tyntec Forecasts Top Mobile and Telco Predictions for 2013
SAN FRANCISCO, CA, Dec 12, 2012 (MARKETWIRE via COMTEX) --
tyntec, a mobile interaction specialist, today announced its top six
predictions for the global telecom industry in 2013. tyntec's
co-founder and CTO Thorsten Trapp, a ten year industry veteran,
expects the telecom industry to be challenged in the coming year as
operators learn to adapt to the rapidly changing mobile landscape.
With the emergence of free or low cost messaging services and OTT
players, mobile operators have been forced to innovate, rather than
rely on traditional voice and SMS services. As revenues are
continually threatened, carriers will reevaluate their business
models and search for new revenue generating markets and
partnerships. As a result of this innovation, 2013 will prove to be a
favorable year for mobile users. Consumers will experience lower
prices and new applications as operators and internet companies
compete for market share.
"2012 was the year of mobile -- big brands and internet companies
have just started to realize the potential impact that mobile
communications can have on their engagement with consumers," said
Thorsten Trapp, Co-Founder and CTO of tyntec. "We expect the mobile
trend will continue in 2013, with SMS being the most rapidly changing
application. Competition between operators and Internet companies
will cause these two distinct worlds to work together in different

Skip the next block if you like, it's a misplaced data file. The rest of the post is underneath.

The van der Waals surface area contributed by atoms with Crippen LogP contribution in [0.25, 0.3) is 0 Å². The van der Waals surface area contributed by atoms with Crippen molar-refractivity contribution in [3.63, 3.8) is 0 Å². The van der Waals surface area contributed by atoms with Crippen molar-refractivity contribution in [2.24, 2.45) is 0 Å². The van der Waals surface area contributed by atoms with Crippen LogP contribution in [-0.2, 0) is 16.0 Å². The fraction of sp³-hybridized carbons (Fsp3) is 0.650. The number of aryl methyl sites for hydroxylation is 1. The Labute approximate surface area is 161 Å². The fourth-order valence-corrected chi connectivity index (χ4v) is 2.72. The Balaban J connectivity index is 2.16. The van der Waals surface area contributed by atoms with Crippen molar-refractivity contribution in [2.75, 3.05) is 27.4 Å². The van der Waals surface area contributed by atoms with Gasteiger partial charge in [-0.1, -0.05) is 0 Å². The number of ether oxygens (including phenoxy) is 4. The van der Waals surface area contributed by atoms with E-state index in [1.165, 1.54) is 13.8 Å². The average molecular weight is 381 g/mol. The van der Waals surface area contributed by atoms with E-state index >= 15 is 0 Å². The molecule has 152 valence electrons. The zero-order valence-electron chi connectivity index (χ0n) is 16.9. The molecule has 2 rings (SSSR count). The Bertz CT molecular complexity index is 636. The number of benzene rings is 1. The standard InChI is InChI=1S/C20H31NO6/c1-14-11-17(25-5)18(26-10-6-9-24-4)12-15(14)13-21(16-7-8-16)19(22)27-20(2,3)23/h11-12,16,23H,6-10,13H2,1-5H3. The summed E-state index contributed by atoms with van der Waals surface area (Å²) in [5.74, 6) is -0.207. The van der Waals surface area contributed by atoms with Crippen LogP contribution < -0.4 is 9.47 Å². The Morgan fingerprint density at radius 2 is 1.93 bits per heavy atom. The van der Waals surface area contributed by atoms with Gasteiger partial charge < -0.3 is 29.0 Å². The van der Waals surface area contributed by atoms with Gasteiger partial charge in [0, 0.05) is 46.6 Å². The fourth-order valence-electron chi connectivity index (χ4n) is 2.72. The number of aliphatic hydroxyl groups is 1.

tyntec's 2013 predictions for the telco industry include:
We will witness a rebirth of SMS.
In times of crisis or low network connectivity, SMS remains the go-to
communication mechanism. In the aftermath of hurricane Sandy,
residents in New England lost power for days, making the task of
voting in the Presidential election a difficult undertaking. To help
voters find the nearest polling station, Google set up a custom
instance of an SMS-based locator for voters. When disaster strikes,
SMS has a major advantage over voice, OTT services and email. This
time next year, rather than focusing on "the death of SMS," we'll be
discussing "the rebirth of SMS" thanks to its proven reliability and
interoperability in times of crisis.
Google and Facebook will take over the world with SMS.
Picking up where they left off in 2012, the world's two biggest
Internet players will demonstrate the power of SMS as they spread
connectivity into developing countries. With the successful launch of
Google Gmail SMS in Ghana, Nigeria and Kenya, users can manage their
email via text message by activating a simple setting on their Gmail
account. Google+ SMS also allows users to update their status via
Similarly, Facebook is using SMS to extend their reach into